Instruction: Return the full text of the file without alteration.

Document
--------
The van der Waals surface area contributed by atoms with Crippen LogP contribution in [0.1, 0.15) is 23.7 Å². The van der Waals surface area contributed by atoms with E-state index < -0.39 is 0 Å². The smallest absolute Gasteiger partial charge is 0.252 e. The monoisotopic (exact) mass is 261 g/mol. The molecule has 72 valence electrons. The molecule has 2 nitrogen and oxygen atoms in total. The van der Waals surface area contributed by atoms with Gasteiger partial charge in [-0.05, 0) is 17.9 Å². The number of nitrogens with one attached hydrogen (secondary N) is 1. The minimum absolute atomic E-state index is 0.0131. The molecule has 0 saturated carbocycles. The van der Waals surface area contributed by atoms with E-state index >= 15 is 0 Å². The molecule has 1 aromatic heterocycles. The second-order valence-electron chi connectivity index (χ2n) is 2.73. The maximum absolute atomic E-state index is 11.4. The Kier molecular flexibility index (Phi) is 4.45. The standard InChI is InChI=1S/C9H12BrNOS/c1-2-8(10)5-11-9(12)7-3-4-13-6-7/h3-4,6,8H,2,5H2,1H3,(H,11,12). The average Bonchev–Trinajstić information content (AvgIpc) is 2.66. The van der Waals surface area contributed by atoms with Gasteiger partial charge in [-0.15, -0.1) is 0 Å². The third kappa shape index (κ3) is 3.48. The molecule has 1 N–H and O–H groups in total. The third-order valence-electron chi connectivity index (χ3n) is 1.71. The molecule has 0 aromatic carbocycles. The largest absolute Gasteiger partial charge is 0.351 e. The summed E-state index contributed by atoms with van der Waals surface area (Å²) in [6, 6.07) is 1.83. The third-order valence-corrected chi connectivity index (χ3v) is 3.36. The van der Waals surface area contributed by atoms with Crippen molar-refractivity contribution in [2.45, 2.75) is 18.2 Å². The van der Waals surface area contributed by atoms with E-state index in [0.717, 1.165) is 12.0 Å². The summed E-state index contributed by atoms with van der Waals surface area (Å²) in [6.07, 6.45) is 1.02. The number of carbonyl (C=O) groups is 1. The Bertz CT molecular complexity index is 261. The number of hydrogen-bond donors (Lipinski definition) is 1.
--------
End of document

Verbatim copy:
The van der Waals surface area contributed by atoms with Crippen LogP contribution in [0.1, 0.15) is 23.7 Å². The van der Waals surface area contributed by atoms with E-state index < -0.39 is 0 Å². The smallest absolute Gasteiger partial charge is 0.252 e. The monoisotopic (exact) mass is 261 g/mol. The molecule has 72 valence electrons. The molecule has 2 nitrogen and oxygen atoms in total. The van der Waals surface area contributed by atoms with Gasteiger partial charge in [-0.05, 0) is 17.9 Å². The number of nitrogens with one attached hydrogen (secondary N) is 1. The minimum absolute atomic E-state index is 0.0131. The molecule has 0 saturated carbocycles. The van der Waals surface area contributed by atoms with E-state index >= 15 is 0 Å². The molecule has 1 aromatic heterocycles. The second-order valence-electron chi connectivity index (χ2n) is 2.73. The maximum absolute atomic E-state index is 11.4. The Kier molecular flexibility index (Phi) is 4.45. The standard InChI is InChI=1S/C9H12BrNOS/c1-2-8(10)5-11-9(12)7-3-4-13-6-7/h3-4,6,8H,2,5H2,1H3,(H,11,12). The average Bonchev–Trinajstić information content (AvgIpc) is 2.66. The van der Waals surface area contributed by atoms with Gasteiger partial charge in [-0.15, -0.1) is 0 Å². The third kappa shape index (κ3) is 3.48. The molecule has 1 N–H and O–H groups in total. The third-order valence-electron chi connectivity index (χ3n) is 1.71. The molecule has 0 aromatic carbocycles. The largest absolute Gasteiger partial charge is 0.351 e. The summed E-state index contributed by atoms with van der Waals surface area (Å²) in [6, 6.07) is 1.83. The third-order valence-corrected chi connectivity index (χ3v) is 3.36. The van der Waals surface area contributed by atoms with Crippen molar-refractivity contribution in [2.45, 2.75) is 18.2 Å². The van der Waals surface area contributed by atoms with E-state index in [0.717, 1.165) is 12.0 Å². The summed E-state index contributed by atoms with van der Waals surface area (Å²) in [6.07, 6.45) is 1.02. The number of carbonyl (C=O) groups is 1. The Bertz CT molecular complexity index is 261. The number of hydrogen-bond donors (Lipinski definition) is 1.